James smith (copy)

Democratic state Rep. James Smith lost to incumbent Republican Henry McMaster in the gubernatorial race. File/Lauren Petracca/Staff

COLUMBIA — For years, national Democrats tried to convince state Rep. James Smith to run for South Carolina governor.

A decorated combat veteran with decades of legislative experience, Smith's resume had long been viewed as exactly the type of foundation from which a successful underdog bid could be launched.

But over the course of his year-long campaign, experienced Democratic strategists grew increasingly frustrated with Smith's dependence on retail politics, which led him to visit all of the state's 46 counties multiple times but never got him in front of large enough audiences to make a substantial difference.

While Smith had been involved in South Carolina politics since the late-1990s, his lack of name identification outside of his hometown of Columbia meant that he needed to become well-known to far more voters and offer a compelling, specific case for why McMaster should be fired.

In any election cycle, winning a historically red state like South Carolina is always going to be difficult for Democrats, and experts cautioned that even a near-perfect campaign may well have fallen short — particularly when polls found a majority of residents felt the state was on the right track and the economy was strong. Smith's 8-percent margin was narrower than state Sen. Vincent Sheheen's loss to then-Gov. Nikki Haley in 2014 but wider than their initial race in 2010.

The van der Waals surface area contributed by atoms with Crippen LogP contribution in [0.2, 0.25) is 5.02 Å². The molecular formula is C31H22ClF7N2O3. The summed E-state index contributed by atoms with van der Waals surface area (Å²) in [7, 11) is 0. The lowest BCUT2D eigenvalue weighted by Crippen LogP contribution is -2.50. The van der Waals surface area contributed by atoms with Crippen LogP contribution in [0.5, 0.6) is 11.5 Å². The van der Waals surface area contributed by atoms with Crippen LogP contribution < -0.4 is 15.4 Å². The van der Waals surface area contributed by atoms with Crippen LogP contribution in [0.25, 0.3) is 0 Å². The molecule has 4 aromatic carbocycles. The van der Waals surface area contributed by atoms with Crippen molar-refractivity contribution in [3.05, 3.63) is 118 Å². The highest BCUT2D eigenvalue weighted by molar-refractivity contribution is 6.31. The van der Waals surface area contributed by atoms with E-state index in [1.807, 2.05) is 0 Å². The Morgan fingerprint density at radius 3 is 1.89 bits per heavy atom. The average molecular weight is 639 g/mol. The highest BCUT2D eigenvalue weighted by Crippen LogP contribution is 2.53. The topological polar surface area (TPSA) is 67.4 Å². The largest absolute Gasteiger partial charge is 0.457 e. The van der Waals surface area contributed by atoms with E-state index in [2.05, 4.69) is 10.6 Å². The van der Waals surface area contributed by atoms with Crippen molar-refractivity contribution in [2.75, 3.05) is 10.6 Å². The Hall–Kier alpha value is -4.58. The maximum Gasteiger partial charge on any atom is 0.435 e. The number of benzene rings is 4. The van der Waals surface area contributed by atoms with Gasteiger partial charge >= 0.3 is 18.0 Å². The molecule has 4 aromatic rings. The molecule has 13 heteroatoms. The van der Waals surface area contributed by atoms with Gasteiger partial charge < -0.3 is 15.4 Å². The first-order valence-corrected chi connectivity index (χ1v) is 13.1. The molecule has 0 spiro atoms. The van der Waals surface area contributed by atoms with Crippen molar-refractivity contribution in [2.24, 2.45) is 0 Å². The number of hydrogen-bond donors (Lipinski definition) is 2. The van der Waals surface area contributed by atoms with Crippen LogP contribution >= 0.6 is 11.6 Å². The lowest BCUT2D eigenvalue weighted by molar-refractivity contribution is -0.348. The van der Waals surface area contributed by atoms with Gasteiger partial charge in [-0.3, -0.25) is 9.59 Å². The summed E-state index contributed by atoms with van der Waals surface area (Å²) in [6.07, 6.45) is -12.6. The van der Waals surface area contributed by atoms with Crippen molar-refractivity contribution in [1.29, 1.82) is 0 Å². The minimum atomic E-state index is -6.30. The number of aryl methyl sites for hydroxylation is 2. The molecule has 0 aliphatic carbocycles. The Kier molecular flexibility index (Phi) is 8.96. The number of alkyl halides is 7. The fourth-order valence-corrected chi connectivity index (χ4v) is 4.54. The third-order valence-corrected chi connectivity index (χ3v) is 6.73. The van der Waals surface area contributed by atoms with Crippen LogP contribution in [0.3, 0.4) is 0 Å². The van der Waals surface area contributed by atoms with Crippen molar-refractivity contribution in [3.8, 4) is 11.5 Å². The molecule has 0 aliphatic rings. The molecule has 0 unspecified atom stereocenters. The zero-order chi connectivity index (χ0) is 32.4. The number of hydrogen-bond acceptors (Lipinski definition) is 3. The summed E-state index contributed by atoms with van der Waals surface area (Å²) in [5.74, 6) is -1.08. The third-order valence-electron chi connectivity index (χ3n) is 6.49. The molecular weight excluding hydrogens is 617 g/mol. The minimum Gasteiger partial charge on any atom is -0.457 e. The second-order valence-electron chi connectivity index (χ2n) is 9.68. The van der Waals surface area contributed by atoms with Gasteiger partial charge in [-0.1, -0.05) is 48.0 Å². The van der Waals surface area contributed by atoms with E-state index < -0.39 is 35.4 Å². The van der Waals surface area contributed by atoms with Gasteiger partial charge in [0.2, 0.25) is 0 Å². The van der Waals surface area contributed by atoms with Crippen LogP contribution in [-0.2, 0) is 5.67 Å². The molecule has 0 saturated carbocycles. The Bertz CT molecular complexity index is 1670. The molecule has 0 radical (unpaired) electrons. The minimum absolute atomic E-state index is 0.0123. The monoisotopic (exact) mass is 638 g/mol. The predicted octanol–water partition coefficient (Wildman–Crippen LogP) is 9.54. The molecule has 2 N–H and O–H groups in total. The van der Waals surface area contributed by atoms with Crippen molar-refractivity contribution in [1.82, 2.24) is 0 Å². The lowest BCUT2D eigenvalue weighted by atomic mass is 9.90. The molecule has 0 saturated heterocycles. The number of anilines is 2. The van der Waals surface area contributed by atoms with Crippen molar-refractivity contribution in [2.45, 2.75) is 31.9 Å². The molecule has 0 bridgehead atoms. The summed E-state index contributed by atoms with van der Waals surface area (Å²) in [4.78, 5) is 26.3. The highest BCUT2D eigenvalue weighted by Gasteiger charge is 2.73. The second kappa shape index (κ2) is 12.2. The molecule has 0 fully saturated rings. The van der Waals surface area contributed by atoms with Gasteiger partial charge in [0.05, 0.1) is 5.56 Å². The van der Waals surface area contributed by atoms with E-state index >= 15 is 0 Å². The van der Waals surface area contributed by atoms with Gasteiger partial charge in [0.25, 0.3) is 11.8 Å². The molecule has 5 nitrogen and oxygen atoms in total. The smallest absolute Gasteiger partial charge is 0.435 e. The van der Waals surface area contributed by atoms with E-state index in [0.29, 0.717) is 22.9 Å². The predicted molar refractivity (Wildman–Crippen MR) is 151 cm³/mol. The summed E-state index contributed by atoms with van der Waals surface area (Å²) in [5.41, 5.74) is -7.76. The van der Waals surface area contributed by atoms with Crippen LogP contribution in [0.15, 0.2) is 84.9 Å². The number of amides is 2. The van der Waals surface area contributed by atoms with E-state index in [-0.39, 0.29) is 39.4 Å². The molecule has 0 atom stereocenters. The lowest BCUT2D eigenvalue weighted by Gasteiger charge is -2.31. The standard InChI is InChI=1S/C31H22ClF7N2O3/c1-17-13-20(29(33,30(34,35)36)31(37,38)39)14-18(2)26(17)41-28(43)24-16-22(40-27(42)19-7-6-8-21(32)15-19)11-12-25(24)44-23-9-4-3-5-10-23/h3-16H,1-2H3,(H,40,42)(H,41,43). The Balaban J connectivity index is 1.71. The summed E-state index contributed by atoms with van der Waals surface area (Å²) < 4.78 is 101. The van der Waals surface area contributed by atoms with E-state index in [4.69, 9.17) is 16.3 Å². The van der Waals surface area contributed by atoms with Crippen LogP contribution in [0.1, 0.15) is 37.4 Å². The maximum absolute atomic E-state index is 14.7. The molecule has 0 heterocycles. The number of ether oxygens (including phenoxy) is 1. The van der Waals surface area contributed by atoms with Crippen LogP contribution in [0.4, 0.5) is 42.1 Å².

Smith has expressed no regrets about how he ran his race. But in many other interviews, Democratic operatives and strategists bemoaned how he ignored expert advice at times, opting instead to rely on personal preferences and longtime friends over the tried-and-true mechanics of successful campaigns.

Most notably, in a year when Democratic donors proved themselves more than willing to open their wallets, Smith struggled to generate a threatening campaign war chest, a factor many Democrats attributed to a lack of time focused on fundraising.

His early fundraising deficiency drove away national organizations that could have boosted the campaign. As a result, Smith didn't have the resources in the closing weeks to launch the kind of all-out media blitz that he needed to become a household name and topple an incumbent.

"You just have to raise money in politics today, whether you like it or not," said Amanda Loveday, a former executive director of the South Carolina Democratic Party. 

By contrast, Democrats pointed to Joe Cunningham, who won the Lowcountry's 1st Congressional District. They noted he spent many hours making calls needed to generate sufficient campaign resources early while also spending plenty of time out on the trail meeting voters.

The Smith campaign "had a lot of things money can't buy you: a really compelling candidate, someone who fit the state well, who had a story, had a record of reaching across the aisle," said College of Charleston political science professor Gibbs Knotts. "But Cunningham had the resources to really be present everywhere ... in a way Smith just couldn't."